When Hideout Chef, Sheena Ernst, isn’t in the lodge prepping her next delicious creation, you can often find her working in her garden down by the Trapper Creek property. Hideout salads and meals frequently feature the fruits of her labor; fresh herbs, salad leaves, radishes and eggs from the Hideout-owned hens have all graced salad plates this season. Sheena looks forward to adding her very own squash and tomatoes to the menu later on in the year.

Since coming to The Hideout in April, Sheena has made a commitment to employ as many local Wyoming ingredients as possible when planning her lunch and dinner menus. She explains, “I want to know where my food is coming from. With local meat, I know the farmer that raised the product, and am aware of what type of feed and supplements, if any, that have been given to the livestock.”

With freshly butchered, tender Wyoming beef and lamb often featured as the main course here at The Hideout, it’s hard to imagine a better way to eat meat. Guests have responded to local meat with enthusiasm, commenting on how nice it is to be aware of food’s origins and the enrichment it brings to their Western experience.

Local food has been a part of Sheena’s culinary experience since a young age. Growing up in Wyoming, Sheena would often fish in the Big Horns, hunt local elk, eat local beef and enjoy vegetables from her family’s garden. Even now, Sheena returns to her family home on the weekends, picking mint, rhubarb, asparagus, chives and Swiss chard to include in the Hideout menu for the following week.

Before coming to The Hideout, Sheena had the opportunity to work with local ingredients in other kitchens. During her time working abroad in England, she had the privilege of working with fresh seafood and used an abundance of local ingredients while working at Larkspur Restaurant in Vail, Colo.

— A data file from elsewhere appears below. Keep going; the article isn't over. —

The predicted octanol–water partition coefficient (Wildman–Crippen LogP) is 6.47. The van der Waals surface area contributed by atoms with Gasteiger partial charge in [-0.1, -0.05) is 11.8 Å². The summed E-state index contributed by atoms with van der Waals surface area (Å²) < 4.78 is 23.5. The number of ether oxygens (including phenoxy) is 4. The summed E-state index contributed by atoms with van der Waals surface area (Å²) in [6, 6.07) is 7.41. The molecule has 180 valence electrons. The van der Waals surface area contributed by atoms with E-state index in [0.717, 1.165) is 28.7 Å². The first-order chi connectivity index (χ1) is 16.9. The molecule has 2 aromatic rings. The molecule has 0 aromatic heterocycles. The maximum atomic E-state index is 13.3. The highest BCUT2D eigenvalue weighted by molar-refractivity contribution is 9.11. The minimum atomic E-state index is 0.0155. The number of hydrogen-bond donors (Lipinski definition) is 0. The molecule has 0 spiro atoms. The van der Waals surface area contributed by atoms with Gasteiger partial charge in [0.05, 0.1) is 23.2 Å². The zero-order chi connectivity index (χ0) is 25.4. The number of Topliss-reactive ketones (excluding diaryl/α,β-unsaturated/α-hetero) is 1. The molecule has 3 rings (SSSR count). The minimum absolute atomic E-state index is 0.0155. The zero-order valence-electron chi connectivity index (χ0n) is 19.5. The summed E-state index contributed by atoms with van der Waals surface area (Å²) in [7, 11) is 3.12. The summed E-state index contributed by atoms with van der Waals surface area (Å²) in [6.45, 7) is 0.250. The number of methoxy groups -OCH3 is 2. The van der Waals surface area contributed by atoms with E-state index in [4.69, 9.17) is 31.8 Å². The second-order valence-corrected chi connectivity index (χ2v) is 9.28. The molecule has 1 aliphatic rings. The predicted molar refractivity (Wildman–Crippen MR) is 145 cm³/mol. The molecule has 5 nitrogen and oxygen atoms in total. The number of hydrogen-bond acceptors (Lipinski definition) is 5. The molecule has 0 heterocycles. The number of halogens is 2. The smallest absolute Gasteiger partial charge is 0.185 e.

While discussing the advantages and disadvantages of local ingredients, Sheena points out that, while it’s difficult to buy local food in bulk and still get wholesale pricing, it is priceless to know the source of your food. Wyoming meat and produce travel less distance to get to The Hideout, and the fresh taste and quality is well worth the extra cost.

Sheena adds that, while local food has the reputation of being more costly, there are ways to raise your own produce, even have egg-laying hens, for a fraction of the cost. “There’s something satisfying about going out in my back yard and picking five pounds of asparagus for free,” Sheena adds, “While local food can sometimes be perceived as more expensive, there are ways to grow quality food on your own.” Thanks to her garden and the hens at the Trapper Creek property, The Hideout has a small source of sustainable food coming from right down the road.

To those who still have yet to join us for one of our fantastic Hideout dinners, there is much to be enjoyed! From good company to good local food, the only thing that will leave you wanting to leave your seat each night is the promise of another meal the following day.